3. Conclusions

Paper microfluidics and smartphone technology were used for the detection of E. coli in real water sample using beads functionalized with anti E. coli antibodies predeposited in two out of a three channel paper device. It was found that by integration an internal gyroscope into a smartphone at an optimized angle of scatter detection, the presence of a single cell level in 90 s was possible [58]. Furthermore, a droplet-based, multiplexed fluorescence/light scatter submicron polystyrene particles functionalized with rabbit polyclonal anti K12 antibodies using nanofibrous substrate for the detection of 102 CFU/mL E. coli K-12 and T. S. typhimurium were reported in 2015. For experiments, all reagents were preimmobilized at fixed locations and included into two smartphones with necessary filters: one for incidence and the other for detection, positioned at 90° angle [59]. A microfluidic-cellulosic pad (μPAD) was loaded with polystyrene particles functionalized with polyclonal anti E. coli K12 antibodies and used for the detection of 10 CFU/mL E. coli K-12 in the human urine in about 30 s with a smartphone [60]. E. coli K-12 (101 CFU/mL) was detected in water sample (30 s) using also the principles of a μPAD-pad modified with antibodies coated particles and scattering intensity recorded by a smartphone with an autoexposure and autofocus locked on the central paper channel surface at 65° [61]. Identification of contaminated ground beef meat with various concentration of E. coli was possible without the need of functionalized particles with antibodies just by recording the resulted scattering light values at different angles with a smartphone after exposure to a perpendicular irradiation at 880 nm NIR-LED system. Therefore, different low detection limits were recorded: 101 CFU/mL at 45° and 102 CFU/mL at 30° and 60°. However, this method suffers from impossibility of distinguishing between different similar bacteria species (e.g., E. coli and Salmonella spp.) [62]. Moreover, the development of the first integrated paper-based DNA genosensor including nucleic acid extraction, amplification, and visual detection in about 1 h of E. coli (10–1000 CFU/mL) in spiked drinking water, milk, blood, and spinach using a smartphone was reported [63].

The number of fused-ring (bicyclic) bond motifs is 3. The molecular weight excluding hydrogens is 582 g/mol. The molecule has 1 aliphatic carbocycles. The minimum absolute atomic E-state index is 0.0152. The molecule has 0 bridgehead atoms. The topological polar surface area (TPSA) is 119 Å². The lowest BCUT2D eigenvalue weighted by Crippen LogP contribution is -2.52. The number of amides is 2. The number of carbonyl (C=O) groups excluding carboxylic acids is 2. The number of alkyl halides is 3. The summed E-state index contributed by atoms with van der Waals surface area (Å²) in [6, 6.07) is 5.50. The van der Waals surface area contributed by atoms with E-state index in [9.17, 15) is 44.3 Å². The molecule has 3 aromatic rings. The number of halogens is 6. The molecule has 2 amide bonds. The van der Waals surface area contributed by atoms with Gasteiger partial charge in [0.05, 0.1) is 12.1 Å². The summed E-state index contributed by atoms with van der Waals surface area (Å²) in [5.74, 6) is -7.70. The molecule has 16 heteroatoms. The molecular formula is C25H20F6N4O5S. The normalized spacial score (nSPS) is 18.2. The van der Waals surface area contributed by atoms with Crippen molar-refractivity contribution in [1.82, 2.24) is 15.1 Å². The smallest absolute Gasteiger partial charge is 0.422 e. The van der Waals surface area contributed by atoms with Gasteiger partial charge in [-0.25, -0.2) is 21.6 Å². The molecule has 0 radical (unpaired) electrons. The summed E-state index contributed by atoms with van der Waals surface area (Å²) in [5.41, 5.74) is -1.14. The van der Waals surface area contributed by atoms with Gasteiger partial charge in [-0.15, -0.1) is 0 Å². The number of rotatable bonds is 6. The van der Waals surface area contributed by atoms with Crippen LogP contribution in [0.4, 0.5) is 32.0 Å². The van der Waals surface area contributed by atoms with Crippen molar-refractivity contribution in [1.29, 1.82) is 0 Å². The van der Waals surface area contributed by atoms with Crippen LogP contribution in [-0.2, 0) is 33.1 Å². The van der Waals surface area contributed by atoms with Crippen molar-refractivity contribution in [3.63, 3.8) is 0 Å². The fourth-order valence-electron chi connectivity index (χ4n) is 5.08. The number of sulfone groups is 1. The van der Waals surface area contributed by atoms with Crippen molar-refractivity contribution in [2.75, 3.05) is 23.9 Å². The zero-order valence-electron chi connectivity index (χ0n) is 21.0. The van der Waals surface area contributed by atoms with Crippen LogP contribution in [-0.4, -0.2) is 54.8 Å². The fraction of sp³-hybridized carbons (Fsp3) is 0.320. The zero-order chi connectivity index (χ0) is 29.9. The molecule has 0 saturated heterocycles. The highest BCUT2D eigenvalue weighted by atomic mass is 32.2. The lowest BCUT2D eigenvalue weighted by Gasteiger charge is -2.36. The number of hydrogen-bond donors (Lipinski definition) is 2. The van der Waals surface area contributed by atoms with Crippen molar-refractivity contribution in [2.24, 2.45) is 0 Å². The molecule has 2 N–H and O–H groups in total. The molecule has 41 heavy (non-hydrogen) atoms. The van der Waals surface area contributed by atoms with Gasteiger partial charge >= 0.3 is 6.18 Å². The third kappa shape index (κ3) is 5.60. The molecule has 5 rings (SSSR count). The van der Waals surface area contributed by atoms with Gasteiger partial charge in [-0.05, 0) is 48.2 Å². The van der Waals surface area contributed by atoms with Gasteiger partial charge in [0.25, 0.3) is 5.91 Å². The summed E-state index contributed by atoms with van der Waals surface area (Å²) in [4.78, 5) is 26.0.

In conclusion, biosensors [62, 64, 65] and microfluidics [66] in combination with smartphone technology hold great hope that E. coli and various other coliforms may be detected in real time avoiding human suffering and save lives.


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Written By

Rodica Elena Ionescu

Submitted: May 4th, 2016 Reviewed: January 9th, 2017 Published: July 12th, 2017